follows: 

§ 52.2470 Identification of plan. 
***** 

(c) * * * 

(58) On February 21,1995 and May 
11,1994, WDOE submitted to EPA 
revisions to the Washington SIP 
addressing the contingency measures for 
the Seattle and Kent PM-10 
nonattainment plans. 

(i) Incorporation by reference. 

(A) February 21,1995 letter from the 
Washington Elepartment of Ecology to 
EPA Region 10 submitting PSAPCA 
Section 13.07—Contingency Plan, 
adopted December 8,1994, as a revision 
to the Seattle PM-10 attainment plan 
and the Washington SIP. 

(B) May 11,1994 letter from WDOE to 
. EPA Region 10 submitting clarifying 

documentation to the contingency 
measure for Kent Valley PM-10 
attainment plan. 

IFR Doc. 95-26592 Filed 10-25-95; 8:45 am) 

BILUNQ CODE 6660-50-P 


DEPARTMENT OF THE INTERIOR 
Bureau of Land Management 

43 CFR Public Land Order 7169 
[08-043-1430-01; QPS-134; OR-61332] 

Withdrawal of National Forest System 
Land for Wocus Point; Oregon 

AGENCY: Biureau of Land Management, 
Interior. 

ACTION: Public Land Order. 

SUMMARY: This order unthdraws 86.85 
acres of National Forest System land in 
the Winema National Forest from 
mining for a period of 20 years for the 
Department of Agricultmre, Forest 
Service, to protect the cultural resource 
sites at Wocus Point. The land has been 
and will remain open to such forms of 
disposition as may by law be made of 
National Forest System land and to 
mineral leasing. 

EFFECTIVE DATE: October 26,1995. 

FOR FURTHER INFORMATION CONTACT: 

Betty McCarthy, BLM Oregon/ 
Washington State Office, P.O. Box 2965, 
Portland, Oregon 97208-2965, 503-952- 
6155. 

By virtue of the authority vested in 
the Secretary of the Interior by Section 
204 of the Federal Land Policy and 
Management Act of 1976,43 U.S.C. 

1714 (1988), it is ordered as follows: 

1. Subject to valid existing rights, the 
follovnng described National Forest 
System land is hereby writhdrawn from 
location and entry imder the United 
States mining laws (30 U.S.C. Ch. 2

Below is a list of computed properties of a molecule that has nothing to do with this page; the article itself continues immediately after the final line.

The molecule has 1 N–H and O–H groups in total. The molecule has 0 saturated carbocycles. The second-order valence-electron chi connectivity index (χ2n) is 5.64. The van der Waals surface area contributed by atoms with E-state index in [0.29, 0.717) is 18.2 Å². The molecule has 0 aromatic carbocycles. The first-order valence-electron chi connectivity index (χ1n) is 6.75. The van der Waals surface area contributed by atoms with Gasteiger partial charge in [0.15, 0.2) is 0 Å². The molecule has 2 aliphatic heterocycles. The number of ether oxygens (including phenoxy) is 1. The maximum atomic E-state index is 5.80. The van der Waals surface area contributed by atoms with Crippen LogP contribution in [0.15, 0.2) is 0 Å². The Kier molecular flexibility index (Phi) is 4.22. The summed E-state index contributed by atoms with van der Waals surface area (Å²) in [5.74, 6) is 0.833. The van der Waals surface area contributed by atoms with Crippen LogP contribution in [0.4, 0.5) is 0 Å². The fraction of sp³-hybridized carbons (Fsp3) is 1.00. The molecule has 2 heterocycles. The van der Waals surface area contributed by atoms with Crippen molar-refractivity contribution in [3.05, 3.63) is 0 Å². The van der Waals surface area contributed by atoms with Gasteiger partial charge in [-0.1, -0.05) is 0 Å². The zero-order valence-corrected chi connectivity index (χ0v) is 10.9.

(1988)), but not from leasing imder the 
mineral leasing laws, to protect the 
cultural resource sites at Wocus Point: 

Willamette Meridian 
Winema National Forest 
T, 31 S.. R. 9 E., 

Sec. 30, lots 2 and 3. and N’ANEV4SWV4. 
The area described contains 86.85 acres in 
Klamath County. 

2. The withdrawal made by this order 
does not alter the applicability of those 
public land laws governing the use of 
the National Forest System land under 
lease, license, or permit, or governing 
the disposal of their mineral or 
vegetative resources other than under 
the mining laws. 

3. This withdrawal will expire 20 
years from the effective date of this 
order unless, as a result of a review 
conducted before the expiration date 
pursuant to Section 204(f) of the Federal 
Land Policy and Management Act of 
1976,43 U.S.C. 1714(f) (1988), the 
Secretary determines that the 
withdrawal shall be extended. 


Dated: October 16,1995. 

Bob Armstrong, 

Assistant Secretary of the Interior. 

[FR Doc. 95-26607 Filed 10-25-95; 8:45 am) 
BILUNQ CODE 4310-3S-P 


FEDERAL COMMUNICATIONS 
COMMISSION 

47 CFR Part 68 
[CC Docket No. 79-143] 

Connection of Terminal Equipment to 
the Telephone Network 

AGENCY: Federal Communications 
Commission. 

ACTION: Correcting amendments. 

summary: This document contains 
typographical corrections to final 
regulations which were published 
March 31,1980 (45 FR 20830). The 
regulations relate to conditions, to 
registration of terminal equipment, 
regarding hazardous voltage limitations. 
EFFECTIVE DATE: November 27,1995. 

FOR FURTHER INFORMATION CONTACT: 
Elizabeth Nightingale, (202) 418-2352, 
Network Services Division, Common 
Carrier Bureau. 

SUPPLEMENTARY INFORMATION: 
Background 

The final regulations that are the 
subject of these corrections concern 
conditions, to registration of terminal 
equipment under Part 68, regarding 
hazardous voltage limitations under 
§ 68.306(a). 

Need for Correction 

As published, the final regulations 
contain errors which may prove to be 
misleading and are in need of 
clarification. 

List of Subjects in 47 CFR Part 68 

Communications common carriers. 
Telecommunications. 

Accordingly, 47 CFR Part 68 is 
corrected by making the following 
correcting amendments: 

PART 68—CONNECTION OF 
TERMINAL EQUIPMENT TO THE 
TELEPHONE NETWORK 

1. The authority citation for 47 CFR 
Part 68, Subpart D, continues to read as 
follows: 

Authority: Secs. 4, 5, 303,48 Stat., as 
amended, 1066,1068,1082 (47 U.S.C. 154, 
155, 303). 

§68.306 [Corrected] 

2. In § 68.306, paragraph (a)(4) is 
amended by removing the designations 




Federal Register / Vol. 60, No. 207 / Thursday, October 26, 1995 / Rules and Regulations 54815 


for (i), (ii), (iii), and (iv) each place they 
appear. 

3. In § 68.306, paragraph (a)(5) is 
amended by removing the designations 
for (i), (ii), and (iii) each place diey 
appear. 

Federal Communications Commission. 
William F. Caton,